There have been long efforts to revive cacao as another leading commodity from West Papua. The most recent one shows a great collaboration of different parties: farmers, the federal and regional governments, private sectors, and other non-government organizations.
Ransiki Cacao – The Journey Begins
Indonesian cocoa at a glance
According to International Cocoa Organization (ICCO) statistics, Indonesia is the world’s 6th largest cacao-producing country. Most of the time, cocoa exports are in the form of raw beans instead of processed ones. Based on the roots, the cocoa beans from Indonesia fall into three varieties, namely Forastero, Criollo, and Trinitario.
Sulawesi is Indonesia’s highest cacao producer accounts for 75 percent of nationwide production, followed by other regions such as North Sumatra, West Papua, East Kalimantan, and West Java.
The Ransiki cacao
We will start our cacao to chocolate journey from Abreso Village of Ransiki District in the South Manokwari Regency, West Papua.
Cacao has been a local commodity with its long history of golden age during the 80s to 90s. The native community has been cocoa farmers for generations.
Have been stopped since 2016, there is an increasing revival of Ransiki cacao plantation activities in the last few years. It has been specifically the collaboration result between the government, Pipiltin Cocoa, the Green Trade Initiative Foundation, and Cooperative Eiber Suth.
Of over 1,500 hectares of cacao plantations in this area, the productions only come from 200 hectares.
Riki cacao is the variety of local Trinitario or Forastero clones. They offer the tasting of a bright jasmine floral acidity with olives and cashew nuts as tones.
The Cooperative Eiber Suth
The re-establishment of cooperative Eiber Suth is one of the contributors to the revival of Ransiki cacao activities in the forest buffer zone area of the Arfak Mountains.
The cooperative currently manages about two hundred local farmers and fully re-operates about 200 of 1,668 hectares of cacao plantations. It receives around 45 tons of cocoa per month. The price may differ between the beans and the fermented ones.
The restoration of Resinki cacao indeed has successfully helped the local farmers, improved the local community welfare, and also preserved nature.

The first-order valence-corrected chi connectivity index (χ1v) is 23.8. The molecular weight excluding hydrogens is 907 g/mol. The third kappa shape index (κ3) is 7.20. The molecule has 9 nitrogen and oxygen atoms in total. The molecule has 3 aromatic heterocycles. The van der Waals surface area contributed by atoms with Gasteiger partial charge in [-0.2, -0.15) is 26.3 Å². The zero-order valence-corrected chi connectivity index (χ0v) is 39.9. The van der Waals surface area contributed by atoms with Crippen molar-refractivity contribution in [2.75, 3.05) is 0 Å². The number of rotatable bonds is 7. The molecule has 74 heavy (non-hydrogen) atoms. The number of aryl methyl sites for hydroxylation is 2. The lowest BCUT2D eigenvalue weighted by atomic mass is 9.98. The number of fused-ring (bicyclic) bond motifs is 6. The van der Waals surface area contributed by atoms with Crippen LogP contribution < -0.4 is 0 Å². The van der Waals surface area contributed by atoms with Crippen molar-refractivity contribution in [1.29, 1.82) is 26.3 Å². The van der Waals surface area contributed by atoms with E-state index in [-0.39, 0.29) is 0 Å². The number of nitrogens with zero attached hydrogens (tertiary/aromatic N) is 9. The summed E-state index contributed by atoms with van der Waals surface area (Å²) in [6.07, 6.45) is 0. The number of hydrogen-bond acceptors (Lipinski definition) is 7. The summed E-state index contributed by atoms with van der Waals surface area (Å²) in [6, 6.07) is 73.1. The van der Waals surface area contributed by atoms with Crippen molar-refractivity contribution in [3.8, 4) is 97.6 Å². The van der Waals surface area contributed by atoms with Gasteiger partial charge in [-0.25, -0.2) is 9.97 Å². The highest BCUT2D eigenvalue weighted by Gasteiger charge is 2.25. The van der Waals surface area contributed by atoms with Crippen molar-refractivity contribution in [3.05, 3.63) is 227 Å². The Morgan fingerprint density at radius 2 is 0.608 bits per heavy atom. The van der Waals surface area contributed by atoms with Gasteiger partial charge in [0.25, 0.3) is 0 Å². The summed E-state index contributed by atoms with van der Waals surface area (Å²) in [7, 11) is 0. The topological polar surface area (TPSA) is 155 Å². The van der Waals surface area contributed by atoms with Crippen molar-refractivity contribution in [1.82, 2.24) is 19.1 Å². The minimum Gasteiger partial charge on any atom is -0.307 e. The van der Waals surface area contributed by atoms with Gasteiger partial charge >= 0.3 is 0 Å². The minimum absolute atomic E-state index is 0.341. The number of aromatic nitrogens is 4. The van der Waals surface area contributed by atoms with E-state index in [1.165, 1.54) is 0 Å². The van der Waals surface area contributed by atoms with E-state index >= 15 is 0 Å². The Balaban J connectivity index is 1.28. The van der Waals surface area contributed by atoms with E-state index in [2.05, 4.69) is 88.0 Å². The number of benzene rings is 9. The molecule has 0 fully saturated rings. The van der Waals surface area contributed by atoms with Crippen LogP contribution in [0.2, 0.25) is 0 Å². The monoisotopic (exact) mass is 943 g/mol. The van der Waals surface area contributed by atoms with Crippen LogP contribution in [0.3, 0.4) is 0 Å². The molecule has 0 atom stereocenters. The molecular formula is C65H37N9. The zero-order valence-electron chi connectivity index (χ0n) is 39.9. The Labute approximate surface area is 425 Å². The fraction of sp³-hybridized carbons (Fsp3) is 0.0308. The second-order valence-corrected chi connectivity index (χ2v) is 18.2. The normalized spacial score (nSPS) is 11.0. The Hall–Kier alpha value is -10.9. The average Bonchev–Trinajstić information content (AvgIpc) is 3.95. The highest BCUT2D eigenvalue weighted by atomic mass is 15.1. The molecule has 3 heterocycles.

An industry living in harmony with nature
West Papua is one of the first Conversation Provinces in Indonesia, with 70 percent of conservation areas. Consequently, the province has to protect its specific marine and terrestrial ecosystems (the most intact and healthiest).
Also, the green economy should promote the creation of sustainable employment and recognize the rights of the indigenous people.
The federal and West Papua governments have taken some strategies, such as no over-exploitation in the upstream lands, finding the market, knowing the demand, and fixing the supply chains.
It is also true with cacao as one of the commercial commodities. The local people are already aware of the significance of making a living that is in harmony with mother nature. For example, they know that if they cut down the forest, their cacao quality and the taste will suffer the impact.
Also, they are aware of the recent ecotourism activities like bird watching. For example, the Arfak Mountains have been widely known as the native habitat of the newly discovered Vogelkop Superb Bird of Paradise (in 2018).
From Ransiki to the World
The conservation branding does not mean closing the door to any business investors. It means to do it more responsibly and by considering ecotourism.
Therefore, the government expects that the cacao and chocolate from the remote Rasinki district can open the door and attract more business investments that are in harmony with nature.
If you encounter and taste a Ransiki chocolate bar, you will find a rich and unique flavor. This final product tells its long journey, from its native cacao plantations in West Papua to harvesting, processing, and global distributing passages.